• “Works great with Dragon software, which is important. In many respects the transcription off this device is better than off the microphone, live. Compact. Get the unit with the related Philips software if you intend to use it with Dragon.”
  • “The recorder is simple to use, easy to grip, the large screen is helpful and easily-readable, the side switch is perfectly placed. I’m not an audio-sensitive person, so I can’t give any insight into how it sounds played back versus any other option out there, but it does the job I need. So far no problems with transcribing via Dragon (in my case, Dragon for Mac).”
  • “With this recorder, you can only choose the quality output as a WAV file and not the other options. no software dictation for MacUser, as it is with Windows. However, I should importantly add that when I dictate with the recorder and transcribe the file using Dragon dictate for the Mac, accuracy is pretty good. functionalities probably better with the Windows program, but I am happy with its performance on my Mac, operating system 12.6.”

Dr. Laub, a physician and customer of TranscriptionGear.com, gave the DPM8000 5 stars. He wrote

“The Philips DPM8000 is a fantastic dictation machine. It might look overpriced, but we had only 2 alternative for our medical office: either the Ds7000 by Olympus or the Philips DPM8000. Both on par and both worth the consideration for a medical office that follows HIPPA regulations and requires Ds2 secured encrypted interphase built in. Currently the DPM is slightly higher rated, but then in a year or so the Olympus next recorder might take the lead. We had the machine for about 1 month and I could not be happier. We see about 350- 400 patients/ week and need a professional tool that is well made, has a 120 hrs of dictation time or more and an insert option, to allow to add the X-rays we took or Bone Density report etc. into our reports.You get what you pay for.”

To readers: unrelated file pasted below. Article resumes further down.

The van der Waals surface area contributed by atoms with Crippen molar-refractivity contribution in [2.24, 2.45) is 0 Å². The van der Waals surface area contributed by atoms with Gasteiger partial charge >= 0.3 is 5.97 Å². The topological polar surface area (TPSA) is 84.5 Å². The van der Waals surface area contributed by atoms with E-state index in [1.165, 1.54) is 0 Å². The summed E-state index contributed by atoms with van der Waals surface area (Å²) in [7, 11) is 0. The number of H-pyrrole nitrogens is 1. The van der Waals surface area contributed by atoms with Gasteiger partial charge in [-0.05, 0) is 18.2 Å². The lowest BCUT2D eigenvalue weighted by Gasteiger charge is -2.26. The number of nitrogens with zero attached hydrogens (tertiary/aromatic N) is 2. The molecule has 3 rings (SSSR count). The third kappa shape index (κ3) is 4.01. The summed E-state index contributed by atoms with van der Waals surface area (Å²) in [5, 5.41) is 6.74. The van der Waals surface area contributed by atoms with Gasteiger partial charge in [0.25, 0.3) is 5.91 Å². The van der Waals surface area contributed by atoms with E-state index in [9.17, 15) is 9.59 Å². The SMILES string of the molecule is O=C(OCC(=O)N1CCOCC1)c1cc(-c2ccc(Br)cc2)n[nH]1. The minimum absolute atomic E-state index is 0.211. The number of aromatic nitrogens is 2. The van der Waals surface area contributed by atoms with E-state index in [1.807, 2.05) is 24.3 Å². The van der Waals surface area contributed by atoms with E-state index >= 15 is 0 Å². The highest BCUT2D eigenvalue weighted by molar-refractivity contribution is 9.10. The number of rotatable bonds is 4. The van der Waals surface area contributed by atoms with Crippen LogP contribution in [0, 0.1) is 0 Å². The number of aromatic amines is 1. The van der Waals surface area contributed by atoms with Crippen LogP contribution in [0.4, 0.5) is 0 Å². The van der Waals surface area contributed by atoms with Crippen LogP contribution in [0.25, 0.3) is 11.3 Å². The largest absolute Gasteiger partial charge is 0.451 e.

The DS-9500 is the new baby of Olympus digital recorders so the reviews were scarce. We did find a user who upgraded from the DS-7000 to the DS-9500 who seemed satisfied with the trade-in. They claimed

“I just upgraded from a DS-7000 to the new DS-9500 although it is a new model it still feels very familiar and easy to use. The dual mics must have made a difference to the audio quality as I have already noticed an improvement in recognition from Dragon. The WiFi connectivity is also a great new feature, not having to always return to the office to dock is a very handy feature.”

Our staff weighs in

It’s time to consult the experts at TranscriptionGear.com. We asked our sale staff, with a combination of 18 years experience, which recorder they recommend and why. Melissa, our Senior Product Specialist, says “I would recommend the DPM8000 for anyone who is making the switch from cassette tapes to digital because of its familiar look and feel. It makes it appear as if a tape is still playing and simplifies the transition process for old school users.” For experienced users on the go, she always recommends the DS-9500. “You can send your files anywhere you have a WiFi connection. It’s the most mobile recorder.” Jill, our Sales Manager, also recommends any Olympus recorders to users who want a more durable recorder.

What’s your favorite recorder and why? Comment below and check out our best-selling recorders here.